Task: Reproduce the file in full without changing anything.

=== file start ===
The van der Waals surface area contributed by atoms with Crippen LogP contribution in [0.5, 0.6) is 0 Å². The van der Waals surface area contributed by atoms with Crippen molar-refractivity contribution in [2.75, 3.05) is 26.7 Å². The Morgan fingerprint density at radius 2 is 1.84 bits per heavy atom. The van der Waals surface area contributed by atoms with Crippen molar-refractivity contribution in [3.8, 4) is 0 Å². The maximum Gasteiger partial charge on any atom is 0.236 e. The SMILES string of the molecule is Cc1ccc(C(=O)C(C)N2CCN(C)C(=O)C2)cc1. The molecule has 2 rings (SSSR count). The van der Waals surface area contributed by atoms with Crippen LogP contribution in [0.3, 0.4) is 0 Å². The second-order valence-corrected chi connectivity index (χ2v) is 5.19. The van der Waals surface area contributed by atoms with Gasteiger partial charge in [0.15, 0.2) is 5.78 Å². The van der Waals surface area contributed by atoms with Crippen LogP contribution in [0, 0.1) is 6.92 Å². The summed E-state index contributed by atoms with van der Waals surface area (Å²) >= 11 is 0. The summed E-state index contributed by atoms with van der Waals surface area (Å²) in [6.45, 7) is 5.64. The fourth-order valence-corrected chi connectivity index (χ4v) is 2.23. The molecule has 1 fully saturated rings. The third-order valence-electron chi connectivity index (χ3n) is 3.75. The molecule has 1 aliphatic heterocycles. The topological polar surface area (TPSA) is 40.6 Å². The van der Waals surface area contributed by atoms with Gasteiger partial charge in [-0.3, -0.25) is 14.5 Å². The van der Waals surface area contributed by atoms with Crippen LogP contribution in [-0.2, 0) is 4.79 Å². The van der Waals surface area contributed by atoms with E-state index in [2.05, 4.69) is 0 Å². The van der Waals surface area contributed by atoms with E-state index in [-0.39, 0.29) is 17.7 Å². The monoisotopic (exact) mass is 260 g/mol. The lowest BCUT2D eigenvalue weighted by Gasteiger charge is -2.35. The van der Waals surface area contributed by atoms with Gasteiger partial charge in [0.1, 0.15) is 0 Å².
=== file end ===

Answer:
The van der Waals surface area contributed by atoms with Crippen LogP contribution in [0.5, 0.6) is 0 Å². The van der Waals surface area contributed by atoms with Crippen molar-refractivity contribution in [2.75, 3.05) is 26.7 Å². The Morgan fingerprint density at radius 2 is 1.84 bits per heavy atom. The van der Waals surface area contributed by atoms with Crippen molar-refractivity contribution in [3.8, 4) is 0 Å². The maximum Gasteiger partial charge on any atom is 0.236 e. The SMILES string of the molecule is Cc1ccc(C(=O)C(C)N2CCN(C)C(=O)C2)cc1. The molecule has 2 rings (SSSR count). The van der Waals surface area contributed by atoms with Crippen LogP contribution in [0.3, 0.4) is 0 Å². The second-order valence-corrected chi connectivity index (χ2v) is 5.19. The van der Waals surface area contributed by atoms with Gasteiger partial charge in [0.15, 0.2) is 5.78 Å². The van der Waals surface area contributed by atoms with Crippen LogP contribution in [0, 0.1) is 6.92 Å². The summed E-state index contributed by atoms with van der Waals surface area (Å²) >= 11 is 0. The summed E-state index contributed by atoms with van der Waals surface area (Å²) in [6.45, 7) is 5.64. The fourth-order valence-corrected chi connectivity index (χ4v) is 2.23. The molecule has 1 fully saturated rings. The third-order valence-electron chi connectivity index (χ3n) is 3.75. The molecule has 1 aliphatic heterocycles. The topological polar surface area (TPSA) is 40.6 Å². The van der Waals surface area contributed by atoms with Gasteiger partial charge in [-0.3, -0.25) is 14.5 Å². The van der Waals surface area contributed by atoms with Crippen LogP contribution in [-0.2, 0) is 4.79 Å². The van der Waals surface area contributed by atoms with E-state index in [2.05, 4.69) is 0 Å². The van der Waals surface area contributed by atoms with E-state index in [-0.39, 0.29) is 17.7 Å². The monoisotopic (exact) mass is 260 g/mol. The lowest BCUT2D eigenvalue weighted by Gasteiger charge is -2.35. The van der Waals surface area contributed by atoms with Gasteiger partial charge in [0.1, 0.15) is 0 Å².